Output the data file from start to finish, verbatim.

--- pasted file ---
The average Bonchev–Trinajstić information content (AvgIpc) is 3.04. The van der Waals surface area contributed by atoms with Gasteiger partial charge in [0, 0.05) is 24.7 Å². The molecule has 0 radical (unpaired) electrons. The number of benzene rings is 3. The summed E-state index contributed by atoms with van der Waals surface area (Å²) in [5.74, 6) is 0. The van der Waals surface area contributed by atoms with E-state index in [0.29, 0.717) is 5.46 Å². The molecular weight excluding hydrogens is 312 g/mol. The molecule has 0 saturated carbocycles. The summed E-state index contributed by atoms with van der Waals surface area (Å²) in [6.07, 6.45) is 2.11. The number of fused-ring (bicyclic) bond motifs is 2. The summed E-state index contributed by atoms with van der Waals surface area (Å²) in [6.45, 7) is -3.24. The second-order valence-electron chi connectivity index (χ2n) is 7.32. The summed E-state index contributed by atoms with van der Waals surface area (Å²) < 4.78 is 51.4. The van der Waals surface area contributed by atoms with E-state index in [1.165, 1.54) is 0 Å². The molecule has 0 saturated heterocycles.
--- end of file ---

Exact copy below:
The average Bonchev–Trinajstić information content (AvgIpc) is 3.04. The van der Waals surface area contributed by atoms with Gasteiger partial charge in [0, 0.05) is 24.7 Å². The molecule has 0 radical (unpaired) electrons. The number of benzene rings is 3. The summed E-state index contributed by atoms with van der Waals surface area (Å²) in [5.74, 6) is 0. The van der Waals surface area contributed by atoms with E-state index in [0.29, 0.717) is 5.46 Å². The molecular weight excluding hydrogens is 312 g/mol. The molecule has 0 saturated carbocycles. The summed E-state index contributed by atoms with van der Waals surface area (Å²) in [6.07, 6.45) is 2.11. The number of fused-ring (bicyclic) bond motifs is 2. The summed E-state index contributed by atoms with van der Waals surface area (Å²) in [6.45, 7) is -3.24. The second-order valence-electron chi connectivity index (χ2n) is 7.32. The summed E-state index contributed by atoms with van der Waals surface area (Å²) < 4.78 is 51.4. The van der Waals surface area contributed by atoms with E-state index in [1.165, 1.54) is 0 Å². The molecule has 0 saturated heterocycles.